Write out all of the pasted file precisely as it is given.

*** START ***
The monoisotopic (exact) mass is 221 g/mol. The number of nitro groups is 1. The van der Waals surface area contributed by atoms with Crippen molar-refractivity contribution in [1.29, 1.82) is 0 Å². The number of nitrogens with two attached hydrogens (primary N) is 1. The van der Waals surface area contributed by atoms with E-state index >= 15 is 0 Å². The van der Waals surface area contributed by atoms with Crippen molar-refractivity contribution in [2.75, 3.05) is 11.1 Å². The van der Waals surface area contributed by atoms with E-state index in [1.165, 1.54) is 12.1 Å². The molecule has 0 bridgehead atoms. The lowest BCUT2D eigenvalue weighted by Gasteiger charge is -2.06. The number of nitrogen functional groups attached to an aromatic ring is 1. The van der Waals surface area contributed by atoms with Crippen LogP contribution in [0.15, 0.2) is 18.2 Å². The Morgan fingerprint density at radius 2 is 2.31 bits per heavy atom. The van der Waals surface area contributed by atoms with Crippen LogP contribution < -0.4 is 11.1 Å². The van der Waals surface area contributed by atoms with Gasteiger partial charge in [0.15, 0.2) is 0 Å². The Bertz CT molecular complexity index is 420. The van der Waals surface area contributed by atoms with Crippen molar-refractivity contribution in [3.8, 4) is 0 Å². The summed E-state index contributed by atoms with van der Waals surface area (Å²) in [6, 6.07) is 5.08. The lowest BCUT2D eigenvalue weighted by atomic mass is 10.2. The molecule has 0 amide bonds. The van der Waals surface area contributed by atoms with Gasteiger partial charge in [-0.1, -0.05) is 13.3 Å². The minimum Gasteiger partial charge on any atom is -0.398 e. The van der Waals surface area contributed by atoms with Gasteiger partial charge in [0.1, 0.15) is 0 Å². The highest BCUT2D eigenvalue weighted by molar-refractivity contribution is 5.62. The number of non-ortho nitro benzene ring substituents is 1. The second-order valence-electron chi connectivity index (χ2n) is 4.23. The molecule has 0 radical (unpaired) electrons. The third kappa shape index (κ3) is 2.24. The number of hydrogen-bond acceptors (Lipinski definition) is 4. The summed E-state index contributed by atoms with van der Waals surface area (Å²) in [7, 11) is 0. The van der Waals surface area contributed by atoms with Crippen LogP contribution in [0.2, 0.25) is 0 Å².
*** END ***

The monoisotopic (exact) mass is 221 g/mol. The number of nitro groups is 1. The van der Waals surface area contributed by atoms with Crippen molar-refractivity contribution in [1.29, 1.82) is 0 Å². The number of nitrogens with two attached hydrogens (primary N) is 1. The van der Waals surface area contributed by atoms with E-state index >= 15 is 0 Å². The van der Waals surface area contributed by atoms with Crippen molar-refractivity contribution in [2.75, 3.05) is 11.1 Å². The van der Waals surface area contributed by atoms with E-state index in [1.165, 1.54) is 12.1 Å². The molecule has 0 bridgehead atoms. The lowest BCUT2D eigenvalue weighted by Gasteiger charge is -2.06. The number of nitrogen functional groups attached to an aromatic ring is 1. The van der Waals surface area contributed by atoms with Crippen LogP contribution in [0.15, 0.2) is 18.2 Å². The Morgan fingerprint density at radius 2 is 2.31 bits per heavy atom. The van der Waals surface area contributed by atoms with Crippen LogP contribution < -0.4 is 11.1 Å². The van der Waals surface area contributed by atoms with Gasteiger partial charge in [0.15, 0.2) is 0 Å². The Bertz CT molecular complexity index is 420. The van der Waals surface area contributed by atoms with Crippen molar-refractivity contribution in [3.8, 4) is 0 Å². The summed E-state index contributed by atoms with van der Waals surface area (Å²) in [6, 6.07) is 5.08. The lowest BCUT2D eigenvalue weighted by atomic mass is 10.2. The molecule has 0 amide bonds. The van der Waals surface area contributed by atoms with Gasteiger partial charge in [-0.1, -0.05) is 13.3 Å². The minimum Gasteiger partial charge on any atom is -0.398 e. The van der Waals surface area contributed by atoms with Gasteiger partial charge in [0.1, 0.15) is 0 Å². The highest BCUT2D eigenvalue weighted by molar-refractivity contribution is 5.62. The number of non-ortho nitro benzene ring substituents is 1. The second-order valence-electron chi connectivity index (χ2n) is 4.23. The molecule has 0 radical (unpaired) electrons. The third kappa shape index (κ3) is 2.24. The number of hydrogen-bond acceptors (Lipinski definition) is 4. The summed E-state index contributed by atoms with van der Waals surface area (Å²) in [7, 11) is 0. The van der Waals surface area contributed by atoms with Crippen LogP contribution in [0.2, 0.25) is 0 Å².